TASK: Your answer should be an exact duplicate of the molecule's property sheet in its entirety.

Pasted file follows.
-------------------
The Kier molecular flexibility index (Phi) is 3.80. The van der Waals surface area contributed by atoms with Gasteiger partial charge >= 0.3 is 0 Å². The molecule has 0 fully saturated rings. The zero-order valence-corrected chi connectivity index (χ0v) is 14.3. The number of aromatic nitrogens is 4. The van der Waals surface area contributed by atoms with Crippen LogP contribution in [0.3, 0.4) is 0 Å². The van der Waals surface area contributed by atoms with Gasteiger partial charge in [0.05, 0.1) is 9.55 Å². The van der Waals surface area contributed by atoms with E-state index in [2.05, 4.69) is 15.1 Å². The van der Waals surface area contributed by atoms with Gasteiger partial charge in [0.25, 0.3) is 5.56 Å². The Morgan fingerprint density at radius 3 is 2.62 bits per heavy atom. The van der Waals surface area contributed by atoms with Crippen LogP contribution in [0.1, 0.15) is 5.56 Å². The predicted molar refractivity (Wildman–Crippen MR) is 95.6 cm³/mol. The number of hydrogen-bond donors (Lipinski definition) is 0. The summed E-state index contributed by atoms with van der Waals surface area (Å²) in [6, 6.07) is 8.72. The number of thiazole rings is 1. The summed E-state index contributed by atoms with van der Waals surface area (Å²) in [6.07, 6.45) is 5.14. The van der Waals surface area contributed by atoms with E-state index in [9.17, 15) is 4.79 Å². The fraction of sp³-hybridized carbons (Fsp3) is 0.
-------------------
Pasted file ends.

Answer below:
The Kier molecular flexibility index (Phi) is 3.80. The van der Waals surface area contributed by atoms with Gasteiger partial charge >= 0.3 is 0 Å². The molecule has 0 fully saturated rings. The zero-order valence-corrected chi connectivity index (χ0v) is 14.3. The number of aromatic nitrogens is 4. The van der Waals surface area contributed by atoms with Crippen LogP contribution in [0.3, 0.4) is 0 Å². The van der Waals surface area contributed by atoms with Gasteiger partial charge in [0.05, 0.1) is 9.55 Å². The van der Waals surface area contributed by atoms with E-state index in [2.05, 4.69) is 15.1 Å². The van der Waals surface area contributed by atoms with Gasteiger partial charge in [0.25, 0.3) is 5.56 Å². The Morgan fingerprint density at radius 3 is 2.62 bits per heavy atom. The van der Waals surface area contributed by atoms with Crippen LogP contribution in [0.1, 0.15) is 5.56 Å². The predicted molar refractivity (Wildman–Crippen MR) is 95.6 cm³/mol. The number of hydrogen-bond donors (Lipinski definition) is 0. The summed E-state index contributed by atoms with van der Waals surface area (Å²) in [6, 6.07) is 8.72. The number of thiazole rings is 1. The summed E-state index contributed by atoms with van der Waals surface area (Å²) in [6.07, 6.45) is 5.14. The van der Waals surface area contributed by atoms with E-state index in [9.17, 15) is 4.79 Å². The fraction of sp³-hybridized carbons (Fsp3) is 0.